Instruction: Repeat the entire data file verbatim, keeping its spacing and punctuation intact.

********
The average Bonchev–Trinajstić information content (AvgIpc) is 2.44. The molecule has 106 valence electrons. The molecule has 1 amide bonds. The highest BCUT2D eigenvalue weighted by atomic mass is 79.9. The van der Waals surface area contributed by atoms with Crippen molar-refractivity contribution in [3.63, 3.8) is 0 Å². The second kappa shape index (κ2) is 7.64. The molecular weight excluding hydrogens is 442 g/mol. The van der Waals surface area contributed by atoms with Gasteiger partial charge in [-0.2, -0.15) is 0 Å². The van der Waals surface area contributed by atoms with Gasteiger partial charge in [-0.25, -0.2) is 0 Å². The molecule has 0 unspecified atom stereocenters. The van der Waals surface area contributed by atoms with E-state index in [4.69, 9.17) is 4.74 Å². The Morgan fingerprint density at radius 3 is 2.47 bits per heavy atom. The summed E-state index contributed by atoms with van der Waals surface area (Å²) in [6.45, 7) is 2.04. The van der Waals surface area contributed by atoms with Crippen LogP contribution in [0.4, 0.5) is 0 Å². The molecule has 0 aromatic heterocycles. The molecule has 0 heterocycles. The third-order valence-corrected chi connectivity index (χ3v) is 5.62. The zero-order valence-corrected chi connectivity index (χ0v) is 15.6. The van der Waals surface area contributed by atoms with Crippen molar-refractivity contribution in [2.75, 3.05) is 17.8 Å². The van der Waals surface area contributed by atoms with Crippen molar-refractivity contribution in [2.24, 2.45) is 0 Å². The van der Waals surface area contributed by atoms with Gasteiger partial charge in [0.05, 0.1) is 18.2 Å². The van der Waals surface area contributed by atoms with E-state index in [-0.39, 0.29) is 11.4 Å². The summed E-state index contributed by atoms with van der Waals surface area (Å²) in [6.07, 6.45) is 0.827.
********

The average Bonchev–Trinajstić information content (AvgIpc) is 2.44. The molecule has 106 valence electrons. The molecule has 1 amide bonds. The highest BCUT2D eigenvalue weighted by atomic mass is 79.9. The van der Waals surface area contributed by atoms with Crippen molar-refractivity contribution in [3.63, 3.8) is 0 Å². The second kappa shape index (κ2) is 7.64. The molecular weight excluding hydrogens is 442 g/mol. The van der Waals surface area contributed by atoms with Gasteiger partial charge in [-0.2, -0.15) is 0 Å². The van der Waals surface area contributed by atoms with Gasteiger partial charge in [-0.25, -0.2) is 0 Å². The molecule has 0 unspecified atom stereocenters. The van der Waals surface area contributed by atoms with E-state index in [4.69, 9.17) is 4.74 Å². The Morgan fingerprint density at radius 3 is 2.47 bits per heavy atom. The summed E-state index contributed by atoms with van der Waals surface area (Å²) in [6.45, 7) is 2.04. The van der Waals surface area contributed by atoms with Crippen LogP contribution in [0.4, 0.5) is 0 Å². The molecule has 0 aromatic heterocycles. The molecule has 0 heterocycles. The third-order valence-corrected chi connectivity index (χ3v) is 5.62. The zero-order valence-corrected chi connectivity index (χ0v) is 15.6. The van der Waals surface area contributed by atoms with Crippen molar-refractivity contribution in [2.75, 3.05) is 17.8 Å². The van der Waals surface area contributed by atoms with Crippen molar-refractivity contribution in [2.24, 2.45) is 0 Å². The van der Waals surface area contributed by atoms with Gasteiger partial charge in [0.05, 0.1) is 18.2 Å². The van der Waals surface area contributed by atoms with E-state index in [-0.39, 0.29) is 11.4 Å². The summed E-state index contributed by atoms with van der Waals surface area (Å²) in [6.07, 6.45) is 0.827.